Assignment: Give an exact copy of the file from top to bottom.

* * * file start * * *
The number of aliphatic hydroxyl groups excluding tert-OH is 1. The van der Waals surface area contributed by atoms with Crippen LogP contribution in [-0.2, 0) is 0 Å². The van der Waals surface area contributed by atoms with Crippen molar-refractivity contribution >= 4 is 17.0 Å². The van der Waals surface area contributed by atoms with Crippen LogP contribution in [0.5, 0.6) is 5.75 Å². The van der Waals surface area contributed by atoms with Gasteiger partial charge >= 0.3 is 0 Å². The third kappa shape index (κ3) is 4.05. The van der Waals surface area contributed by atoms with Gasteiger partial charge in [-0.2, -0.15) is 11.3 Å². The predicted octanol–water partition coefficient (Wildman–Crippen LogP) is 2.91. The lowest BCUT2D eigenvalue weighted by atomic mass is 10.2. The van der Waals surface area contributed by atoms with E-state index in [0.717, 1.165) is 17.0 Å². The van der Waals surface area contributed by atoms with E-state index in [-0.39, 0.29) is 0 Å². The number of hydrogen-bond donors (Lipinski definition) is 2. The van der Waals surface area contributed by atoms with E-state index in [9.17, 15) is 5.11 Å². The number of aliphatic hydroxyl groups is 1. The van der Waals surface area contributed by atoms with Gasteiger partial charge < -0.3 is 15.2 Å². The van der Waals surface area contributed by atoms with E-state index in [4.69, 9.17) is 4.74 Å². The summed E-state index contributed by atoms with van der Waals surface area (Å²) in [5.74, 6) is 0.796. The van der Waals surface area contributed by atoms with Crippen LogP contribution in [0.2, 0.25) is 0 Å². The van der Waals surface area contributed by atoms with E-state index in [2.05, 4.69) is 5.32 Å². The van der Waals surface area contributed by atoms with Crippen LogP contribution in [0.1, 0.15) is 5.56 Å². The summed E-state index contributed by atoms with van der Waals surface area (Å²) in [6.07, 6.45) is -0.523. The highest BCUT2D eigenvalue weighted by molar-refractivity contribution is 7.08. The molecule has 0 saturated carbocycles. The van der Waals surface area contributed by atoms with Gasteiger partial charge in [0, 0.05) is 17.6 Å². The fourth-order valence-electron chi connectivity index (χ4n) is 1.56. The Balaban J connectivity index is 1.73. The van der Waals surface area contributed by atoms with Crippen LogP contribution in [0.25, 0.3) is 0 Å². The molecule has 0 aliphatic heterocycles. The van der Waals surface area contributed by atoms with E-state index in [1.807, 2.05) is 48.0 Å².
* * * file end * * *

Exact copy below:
The number of aliphatic hydroxyl groups excluding tert-OH is 1. The van der Waals surface area contributed by atoms with Crippen LogP contribution in [-0.2, 0) is 0 Å². The van der Waals surface area contributed by atoms with Crippen molar-refractivity contribution >= 4 is 17.0 Å². The van der Waals surface area contributed by atoms with Crippen LogP contribution in [0.5, 0.6) is 5.75 Å². The van der Waals surface area contributed by atoms with Gasteiger partial charge >= 0.3 is 0 Å². The third kappa shape index (κ3) is 4.05. The van der Waals surface area contributed by atoms with Gasteiger partial charge in [-0.2, -0.15) is 11.3 Å². The predicted octanol–water partition coefficient (Wildman–Crippen LogP) is 2.91. The lowest BCUT2D eigenvalue weighted by atomic mass is 10.2. The van der Waals surface area contributed by atoms with E-state index in [0.717, 1.165) is 17.0 Å². The van der Waals surface area contributed by atoms with E-state index in [-0.39, 0.29) is 0 Å². The number of hydrogen-bond donors (Lipinski definition) is 2. The van der Waals surface area contributed by atoms with E-state index in [9.17, 15) is 5.11 Å². The number of aliphatic hydroxyl groups is 1. The van der Waals surface area contributed by atoms with Gasteiger partial charge < -0.3 is 15.2 Å². The van der Waals surface area contributed by atoms with E-state index in [4.69, 9.17) is 4.74 Å². The summed E-state index contributed by atoms with van der Waals surface area (Å²) in [5.74, 6) is 0.796. The van der Waals surface area contributed by atoms with Crippen LogP contribution in [0.2, 0.25) is 0 Å². The van der Waals surface area contributed by atoms with E-state index in [2.05, 4.69) is 5.32 Å². The van der Waals surface area contributed by atoms with Crippen LogP contribution in [0.1, 0.15) is 5.56 Å². The summed E-state index contributed by atoms with van der Waals surface area (Å²) in [6.07, 6.45) is -0.523. The highest BCUT2D eigenvalue weighted by molar-refractivity contribution is 7.08. The molecule has 0 saturated carbocycles. The van der Waals surface area contributed by atoms with Gasteiger partial charge in [0, 0.05) is 17.6 Å². The fourth-order valence-electron chi connectivity index (χ4n) is 1.56. The Balaban J connectivity index is 1.73. The van der Waals surface area contributed by atoms with Crippen LogP contribution in [0.25, 0.3) is 0 Å². The molecule has 0 aliphatic heterocycles. The van der Waals surface area contributed by atoms with E-state index in [1.807, 2.05) is 48.0 Å².